Choose a medium CA glue and begin applying very light coats. Drip a few drops on the top of each blank and again on a bit of paper towel, then smooth it out. Spray lightly with activator and then wait a few seconds before the next coat.
Repeat this process and apply 7-10 coats
Once you’ve built up a good finish, it’s time to smooth it out with sandpaper. I recommend Micro-Surface Pen Finishing Pads, they are very easy to use and produce a glass-like finish
Wet each pad before using. Start sanding with the 1,500 grit pad, moving the pad back and forth with the lathe around 1,500 rpms.
The lowest grit is most important, so make sure the finish is nice and level before moving on. This might take some time, but it is worth it.
Stop the lathe and sand laterally between grits. Repeat this process with each pad through the 12,000 grit
Add a small amount of Hut Plastic polish to a soft cloth and gently apply it to the blanks for a beautiful shine.
After polishing, remove the pen blanks from the mandrel and remember their order for proper grain alignment. The ends will likely have a small amount of extra CA glue that can easily be removed by hand, using some 1500 grit sandpaper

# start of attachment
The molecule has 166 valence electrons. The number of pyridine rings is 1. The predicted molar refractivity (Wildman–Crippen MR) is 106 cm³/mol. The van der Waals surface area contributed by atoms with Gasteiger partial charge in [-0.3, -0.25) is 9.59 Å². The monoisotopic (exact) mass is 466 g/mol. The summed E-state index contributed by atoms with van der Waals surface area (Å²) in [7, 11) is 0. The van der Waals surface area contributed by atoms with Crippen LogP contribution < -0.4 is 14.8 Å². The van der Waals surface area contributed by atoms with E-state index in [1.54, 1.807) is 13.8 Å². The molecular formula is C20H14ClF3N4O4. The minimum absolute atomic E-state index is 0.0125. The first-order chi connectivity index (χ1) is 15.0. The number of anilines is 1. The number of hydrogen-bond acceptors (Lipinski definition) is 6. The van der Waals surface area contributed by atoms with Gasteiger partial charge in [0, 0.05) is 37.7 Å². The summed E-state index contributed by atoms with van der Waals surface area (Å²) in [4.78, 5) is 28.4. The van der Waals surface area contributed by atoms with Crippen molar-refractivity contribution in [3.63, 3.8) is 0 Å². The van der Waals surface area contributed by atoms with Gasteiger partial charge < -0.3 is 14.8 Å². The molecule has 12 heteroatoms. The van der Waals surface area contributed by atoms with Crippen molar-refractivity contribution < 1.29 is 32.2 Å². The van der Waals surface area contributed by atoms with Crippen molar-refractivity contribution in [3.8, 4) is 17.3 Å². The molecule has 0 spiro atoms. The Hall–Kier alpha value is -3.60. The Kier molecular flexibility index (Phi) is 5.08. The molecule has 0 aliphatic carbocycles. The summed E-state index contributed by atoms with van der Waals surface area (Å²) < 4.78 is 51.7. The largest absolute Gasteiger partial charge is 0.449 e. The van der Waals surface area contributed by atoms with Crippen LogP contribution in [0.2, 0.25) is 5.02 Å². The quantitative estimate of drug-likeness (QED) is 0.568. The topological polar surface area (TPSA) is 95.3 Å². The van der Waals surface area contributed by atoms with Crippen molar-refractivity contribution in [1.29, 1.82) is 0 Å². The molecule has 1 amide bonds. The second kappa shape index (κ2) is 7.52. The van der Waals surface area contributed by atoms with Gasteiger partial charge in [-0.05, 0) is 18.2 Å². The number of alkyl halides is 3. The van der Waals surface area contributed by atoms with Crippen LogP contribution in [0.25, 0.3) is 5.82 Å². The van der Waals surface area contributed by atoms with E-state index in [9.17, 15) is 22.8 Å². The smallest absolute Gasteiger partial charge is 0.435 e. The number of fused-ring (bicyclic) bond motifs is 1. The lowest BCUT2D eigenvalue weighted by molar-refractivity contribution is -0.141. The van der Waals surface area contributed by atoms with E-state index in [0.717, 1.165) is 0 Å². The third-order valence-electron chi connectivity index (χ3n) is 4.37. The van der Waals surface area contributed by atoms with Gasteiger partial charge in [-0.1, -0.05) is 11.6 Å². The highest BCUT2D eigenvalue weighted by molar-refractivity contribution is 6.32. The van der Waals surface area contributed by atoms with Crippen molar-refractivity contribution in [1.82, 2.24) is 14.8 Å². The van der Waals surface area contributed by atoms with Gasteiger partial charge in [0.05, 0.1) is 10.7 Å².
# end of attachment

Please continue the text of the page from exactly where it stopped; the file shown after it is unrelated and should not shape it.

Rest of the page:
Assembling the pen
Now the blanks are finished and we are ready for assembly. Check the instructions for the correct assembly order. It helps to lay the parts out on the table before assembly.
The pen kits we sell are all held together by simply press-fitting the parts into the brass tube – gluing the parts together is not necessary
Parts can be pressed together with a simple shop vise, but I like using the Pen-Ultimate Assembly tool. It gives me more control and the plastic won’t scratch the pen parts.
It’s a good idea to start the parts by hand to make sure they are square, then finish with the press. If a part gets pressed in at an angle it can split your turning or crack the CA finish.
Take special care when pressing in the twist mechanism. In order for the ink refill to extend the proper distance from the tip, the twist mechanism must not be pressed in too far. Press until the indent is just flush with the edge of the tube. This is where the Pen Ultimate comes in handy, giving you very fine control by simply rotating the hand wheel on the tailstock.
Once the parts are all pressed in, align the grain with a simple twist and you’re done!
Your Roadster Pen is now finished and ready to show off to your friends and family! Turning pens is a lot of fun. Be sure to visit us at woodturnerscatalog.com to learn more about this exciting hobby.